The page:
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dc.contributor.authorMuls, A
dc.contributor.authorAndreyev, J
dc.contributor.authorLalondrelle, S
dc.contributor.authorTaylor, A
dc.contributor.authorNorton, C
dc.contributor.authorHart, A
dc.date.accessioned2018-02-16T15:35:13Z
dc.date.issued2017-09
dc.identifier.citationInternational journal of gynecological cancer : official journal of the International Gynecological Cancer Society, 2017, 27 (7), pp. 1550 - 1559
dc.identifier.issn1048-891X
dc.identifier.urihttps://repository.icr.ac.uk/handle/internal/1226
dc.identifier.eissn1525-1438
dc.identifier.doi10.1097/igc.0000000000000999
dc.description.abstractBackground and aim Worldwide, 1,470,900 women are diagnosed yearly with a gynecological malignancy (21,000 in the UK). Some patients treated with pelvic radiotherapy develop chronic changes in their bowel function. This systematic review summarizes current research on the impact of cancer treatment on the gut and vaginal microbiome in women with a gynecological malignancy.Methods The Preferred reporting Items for Systematic Reviews and Meta-analyses guidelines for systematic reviews were used to ensure transparent and complete reporting. Quantitative studies exploring the gut or vaginal microbiome in this patient cohort were included. Animal studies were excluded. There were no language restrictions.Results No studies examined the possible effects of surgery or chemotherapy for gynecological cancers on the gut or vaginal microbiome.Three prospective cohort studies were identified using sequencing of changes in the gut microbiome reporting on a total of 23 women treated for gynecological cancer. All studies included patients treated with radiotherapy with a dosage ranging from 43.0 to 54.0 Gy. Two studies assessed gastrointestinal toxicity formally; 8 women (57%) developed grade 2 or 3 diarrhea during radiotherapy. The outcomes suggest a correlation between changes in the intestinal microbiome and receiving radiotherapy and showed a decrease in abundance and diversity of the intestinal bacterial species. Before radiotherapy, those who developed diarrhea had an increased abundance of Bacteroides, Dialister, and Veillonella (P < 0.01), and a decreased abundance of Clostridium XI and XVIII, Faecalibacterium, Oscillibacter, Parabacteroides, Prevotella, and unclassified bacteria (P < 0.05).Conclusion The limited evidence to date implies that larger studies including both the vaginal and gut microbiome in women treated for a gynecological malignancy are warranted to explore the impact of cancer treatments on the microbiome and its relation to developing long-term gastrointestinal toxicity. This may lead to new avenues to stratify those at risk and explore personalized treatment options and prevention of gastrointestinal consequences of cancer treatments.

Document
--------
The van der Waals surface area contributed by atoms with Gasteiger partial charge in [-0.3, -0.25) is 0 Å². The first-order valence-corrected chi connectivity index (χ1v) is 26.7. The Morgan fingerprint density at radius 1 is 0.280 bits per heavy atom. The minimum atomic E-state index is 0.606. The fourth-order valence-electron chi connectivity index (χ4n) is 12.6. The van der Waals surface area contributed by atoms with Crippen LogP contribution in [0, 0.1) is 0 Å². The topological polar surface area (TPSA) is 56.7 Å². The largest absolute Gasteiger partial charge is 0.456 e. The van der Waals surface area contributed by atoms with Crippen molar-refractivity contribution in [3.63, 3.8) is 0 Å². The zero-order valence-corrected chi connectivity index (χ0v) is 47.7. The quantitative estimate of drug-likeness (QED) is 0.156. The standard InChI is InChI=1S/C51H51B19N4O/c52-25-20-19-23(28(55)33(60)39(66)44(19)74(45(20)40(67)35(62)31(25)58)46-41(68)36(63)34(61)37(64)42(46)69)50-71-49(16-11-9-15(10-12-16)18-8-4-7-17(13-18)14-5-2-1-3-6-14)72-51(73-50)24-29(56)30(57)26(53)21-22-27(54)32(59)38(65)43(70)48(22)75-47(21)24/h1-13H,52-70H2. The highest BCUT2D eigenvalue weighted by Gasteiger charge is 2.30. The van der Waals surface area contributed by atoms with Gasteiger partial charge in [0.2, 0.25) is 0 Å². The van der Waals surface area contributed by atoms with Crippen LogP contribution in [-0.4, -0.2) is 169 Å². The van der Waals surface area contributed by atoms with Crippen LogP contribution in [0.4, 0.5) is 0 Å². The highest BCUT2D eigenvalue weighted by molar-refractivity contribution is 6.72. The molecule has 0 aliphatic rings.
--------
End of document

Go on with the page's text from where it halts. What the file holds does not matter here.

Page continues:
dc.formatPrint
dc.format.extent1550 - 1559
dc.languageeng
dc.language.isoeng
dc.subjectVagina
dc.subjectHumans
dc.subjectGenital Neoplasms, Female
dc.subjectCohort Studies
dc.subjectProspective Studies
dc.subjectFemale
dc.subjectGastrointestinal Microbiome
dc.titleSystematic Review: The Impact of Cancer Treatment on the Gut and Vaginal Microbiome in Women With a Gynecological Malignancy.
dc.typeJournal Article
rioxxterms.versionofrecord10.1097/igc.0000000000000999
rioxxterms.licenseref.startdate2017-09
rioxxterms.typeJournal Article/Review
dc.relation.isPartOfInternational journal of gynecological cancer : official journal of the International Gynecological Cancer Society
pubs.issue7
pubs.notesNot known
pubs.organisational-group/ICR
pubs.organisational-group/ICR/Primary Group
pubs.organisational-group/ICR/Primary Group/ICR Divisions
pubs.organisational-group/ICR/Primary Group/ICR Divisions/Radiotherapy and Imaging
pubs.organisational-group/ICR/Primary Group/ICR Divisions/Radiotherapy and Imaging/Gynaecological Cancer
pubs.organisational-group/ICR/Primary Group/ICR Divisions/Radiotherapy and Imaging/Gynaecological Cancer/Gynaecological Cancer (hon.)
pubs.organisational-group/ICR/Primary Group/Royal Marsden Clinical Units
pubs.organisational-group/ICR
pubs.organisational-group/ICR/Primary Group
pubs.organisational-group/ICR/Primary Group/ICR Divisions
pubs.organisational-group/ICR/Primary Group/ICR Divisions/Radiotherapy and Imaging
pubs.organisational-group/ICR/Primary Group/ICR Divisions/Radiotherapy and Imaging/Gynaecological Cancer
pubs.organisational-group/ICR/Primary Group/ICR Divisions/Radiotherapy and Imaging/Gynaecological Cancer/Gynaecological Cancer (hon.)
pubs.organisational-group/ICR/Primary Group/Royal Marsden Clinical Units
pubs.publication-statusPublished
pubs.volume27
pubs.embargo.termsNot known
icr.researchteamGynaecological Canceren_US
dc.contributor.icrauthorLalondrelle, Susanen
dc.contributor.icrauthorMarsden,en


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